New York Pizza Delivery has locations on Gençlik Cad. in Anıtepe and Turan Güneş Bulvarı in Yıldız (Google Maps). Prices are very reasonable. A small pizza, enough for one person, costs around 11TL ($7 at 1.57TL/$), while the larger two- and three-to-four-person sizes come in at about 25TL and 29TL ($16 and $18.50), respectively. The other items on the menu are generally priced at 10TL ($6.40) or under. It’s also worth noting that NYPD (obviously) delivers; call or check Yemeksepeti to see if they come to your neighborhood.

A.O.Ç. Doğata Satış Mağazası June 8, 2010

Posted by Steven Bartus in Quick Eats, Turkish Cuisine.
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7 comments

As a self-proclaimed connoisseur of kokoreç, it’s a shame that it’s taken me so long to visit Atatürk Orman Çiftliği (A.O.Ç.). Countless Turks have sung its praises throughout my time in Ankara, but I kept putting it off since it isn’t as convenient as most downtown restaurants.

After eating at Profesör last week, I promised to make the trip to the A.O.Ç. in order to crown the city’s champion kokoreççi. Yesterday I was able to stop by with my friends on the way home from a wedding in Altınpark to sample the delectable offerings.

Let me say this first: the place is absolutely phenomenal. It’s a mecca for kokoreç lovers. About half a dozen different shops are crowded together, preparing their fare and filling the air with the delicious smells of cooking intestine. The mood is set by street lights muted by thick clouds of smoke accompanied by the murmurs of the hungry crowds below. Undoubtedly, it’s not a destination for haute cuisine, but I can think of few better places to eat in Ankara.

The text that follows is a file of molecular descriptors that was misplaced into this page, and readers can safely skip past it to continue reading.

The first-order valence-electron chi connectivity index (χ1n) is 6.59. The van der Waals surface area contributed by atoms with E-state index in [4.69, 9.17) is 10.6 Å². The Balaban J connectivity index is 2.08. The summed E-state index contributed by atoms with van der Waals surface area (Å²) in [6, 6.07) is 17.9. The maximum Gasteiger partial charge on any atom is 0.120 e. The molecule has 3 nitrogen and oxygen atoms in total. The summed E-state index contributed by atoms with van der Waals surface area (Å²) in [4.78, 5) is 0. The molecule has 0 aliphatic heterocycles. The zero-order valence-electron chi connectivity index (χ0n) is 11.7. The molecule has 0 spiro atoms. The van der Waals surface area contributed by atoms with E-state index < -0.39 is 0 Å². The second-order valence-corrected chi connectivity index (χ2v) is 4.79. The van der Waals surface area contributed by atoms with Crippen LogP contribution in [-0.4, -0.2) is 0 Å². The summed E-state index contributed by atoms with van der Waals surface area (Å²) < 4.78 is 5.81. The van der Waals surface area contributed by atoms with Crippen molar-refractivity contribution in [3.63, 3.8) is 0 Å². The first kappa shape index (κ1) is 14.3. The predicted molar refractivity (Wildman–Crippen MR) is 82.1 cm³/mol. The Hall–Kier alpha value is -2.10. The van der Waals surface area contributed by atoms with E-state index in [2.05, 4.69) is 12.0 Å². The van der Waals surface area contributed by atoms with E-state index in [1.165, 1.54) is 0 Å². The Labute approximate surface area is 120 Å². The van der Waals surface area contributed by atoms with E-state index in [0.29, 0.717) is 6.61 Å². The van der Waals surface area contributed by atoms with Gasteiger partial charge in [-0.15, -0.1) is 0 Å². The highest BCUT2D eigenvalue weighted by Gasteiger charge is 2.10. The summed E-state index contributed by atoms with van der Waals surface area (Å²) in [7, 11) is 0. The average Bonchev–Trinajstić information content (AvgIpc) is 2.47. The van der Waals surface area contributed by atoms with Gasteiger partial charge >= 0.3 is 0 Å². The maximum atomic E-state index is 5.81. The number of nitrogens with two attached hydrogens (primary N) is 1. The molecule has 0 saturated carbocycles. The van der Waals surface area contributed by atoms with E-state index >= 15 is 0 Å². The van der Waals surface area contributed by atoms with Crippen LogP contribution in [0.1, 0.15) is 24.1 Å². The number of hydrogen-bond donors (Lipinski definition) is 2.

A Turkish friend who attended the wedding with us directed me towards Doğata Satış Mağazası, declaring that it offered the best kokoreç of the lot. I can’t disagree; it was some truly amazing stuff. From my vantage point, the man preparing the kokoreç did everything correctly: he applied the right amount of spice and chopped the meat to achieve near perfect consistency. With each bite I could taste every flavor that makes kokoreç my favorite Turkish food. It’s certainly not an unreasonable claim to suggest that this is the best in this city.

The culinary awesomeness of Doğata Satış Mağazası is not only limited to kokoreç. The köfte is excellent and worth trying. The farm also makes its own superb ayran. The freshness and quality of the ingredients are apparent in everything they make.

Finally, it’s worth mentioning that the A.O.Ç’s dondurma is an attraction in and of itself. One of my friends went on record stating that it was the best soft-serve ice cream she had ever tried. I would concur.